When Dr. Gail Saltz, psychiatrist, joined me on Mondays With Marlo, she gave advice on how to escape a manipulative relationship. If you're in a situation like this, you need a strong support system. Surround yourself with friends and family who know about what's going on, and can remind you to back away when the manipulative person tries to drag you back in.

For more, you can visit Gail's website at http://www.drgailsaltz.com and follow @DrGailSaltz on Twitter.

And for more wonderful advice on handling life's everyday dilemmas, see Gail's tips:

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  • Take Control of Holiday Family Drama

    When it comes to holidays and those relatives we don't get along with, rather than forcing something that "should be," limit the time that you're under the same roof together. Plan some activities that you can be distracted by, but still do as a group. This will help avoid intense conversation, which often leads to conflict. Also, get outstanding conflicts with individual family members out of the way, perhaps by phone, before you're all together in a situation where it's bound to blow up.

  • Don't Jump Into Bed Right Away

    People, especially women, feel vulnerable after having sex. Be sure there's an emotional connection before being intimate with a partner for the first time. This means going on a few dates first, and letting some time go by. Find out if you really care about this person before sleeping with them to avoid getting hurt.

  • Talk To The Boss Who Screams

    You cannot make people change. So, you can't change your boss, but you can change yourself and the dynamic of what's going on. Sit with your boss when he or she isn't yelling. Explain that you are really open to constructive criticism and that you respond best to a calm explanation of what isn't working. Don't be defensive. Don't fight fire with the same fire. Let them know you'd like them to stop it.

  • Realign That Mismatched Sex Drive With Your Partner

    A mismatch of sexual drives is one of the most common problems couples have. Sometimes it's the woman who doesn't want sex all the time, sometimes it's the man. The best advice is to address it up front, but do NOT address it during a sexual moment. Remember that saying 'no' can feel to your partner like you're saying 'I don’t want you,' which is not the case. It is very important that you explain, "I do want you, I do desire you -- but just not all the time. Maybe we can meet somewhere in the middle that will work for both of us." Compromise is key, so both parties may need to adjust, but you can avoid hurt feelings by talking things out.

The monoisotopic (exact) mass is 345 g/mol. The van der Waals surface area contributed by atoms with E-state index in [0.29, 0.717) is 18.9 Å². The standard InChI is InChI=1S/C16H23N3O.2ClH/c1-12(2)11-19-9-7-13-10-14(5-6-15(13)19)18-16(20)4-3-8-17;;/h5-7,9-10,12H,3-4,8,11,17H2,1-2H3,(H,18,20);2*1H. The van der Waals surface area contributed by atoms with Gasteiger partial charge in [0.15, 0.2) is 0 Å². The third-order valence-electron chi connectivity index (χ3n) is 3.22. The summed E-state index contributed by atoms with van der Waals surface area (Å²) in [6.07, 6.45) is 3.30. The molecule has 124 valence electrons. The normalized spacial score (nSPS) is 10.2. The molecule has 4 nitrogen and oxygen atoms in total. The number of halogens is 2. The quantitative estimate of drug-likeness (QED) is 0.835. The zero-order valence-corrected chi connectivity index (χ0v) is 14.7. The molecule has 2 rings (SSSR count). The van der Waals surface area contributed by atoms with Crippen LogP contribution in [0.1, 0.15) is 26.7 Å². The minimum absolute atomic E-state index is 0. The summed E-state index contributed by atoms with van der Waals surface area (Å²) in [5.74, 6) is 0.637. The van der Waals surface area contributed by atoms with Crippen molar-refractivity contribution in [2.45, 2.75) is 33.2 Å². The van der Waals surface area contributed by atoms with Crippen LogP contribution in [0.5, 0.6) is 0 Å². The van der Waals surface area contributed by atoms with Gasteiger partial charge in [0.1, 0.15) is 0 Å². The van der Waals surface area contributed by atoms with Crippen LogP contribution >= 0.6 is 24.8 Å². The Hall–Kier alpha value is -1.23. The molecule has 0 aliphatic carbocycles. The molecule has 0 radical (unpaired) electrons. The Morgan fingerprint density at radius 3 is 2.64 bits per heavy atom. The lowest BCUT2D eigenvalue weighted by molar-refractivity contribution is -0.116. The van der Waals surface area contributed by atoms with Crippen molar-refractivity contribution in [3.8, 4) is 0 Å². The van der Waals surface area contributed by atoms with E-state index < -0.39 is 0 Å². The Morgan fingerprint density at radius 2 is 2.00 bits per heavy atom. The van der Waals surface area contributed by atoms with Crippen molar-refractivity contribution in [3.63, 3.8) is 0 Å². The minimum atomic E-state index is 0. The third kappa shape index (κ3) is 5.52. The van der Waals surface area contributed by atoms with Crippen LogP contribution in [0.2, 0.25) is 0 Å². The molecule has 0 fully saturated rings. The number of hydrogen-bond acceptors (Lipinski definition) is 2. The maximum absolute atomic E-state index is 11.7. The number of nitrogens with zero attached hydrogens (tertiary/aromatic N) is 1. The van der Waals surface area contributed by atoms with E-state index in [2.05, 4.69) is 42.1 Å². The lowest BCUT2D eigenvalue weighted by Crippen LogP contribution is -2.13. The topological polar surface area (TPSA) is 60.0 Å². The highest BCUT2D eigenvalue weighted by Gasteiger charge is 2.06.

• Recognize Those Red Flags For Mr. Unavailable

    When we speak of "Mr. Unavailable," we are usually talking about someone who is commitment-phobic, a serial dater and most likely scared of intimacy. Yet we often miss the signs. Look at their history. Do they have patterns of jumping ship when things get too serious? Do they exhibit hot-and-cold patterns? When you start to get close, do they pull away? But then when you pull away they suddenly become available again? These are indications that, for whatever reason, this person is just not ready to commit. It is not about you, it is about him, and sometimes it's just best to move on.

  • Don't Be A Helicopter Parent

    We really have become a generation of helicopter parents. The best way to think of it is that in order for your child to build resilience, you have to let them fail, fall down. That is a crucial part of them developing the skills they'll need to navigate their way through life. We are not doing our children any favors by micro-managing their lives. Hyper-competitiveness on the part of the parents does not help the child.

  • Learn To Identify A Psychopath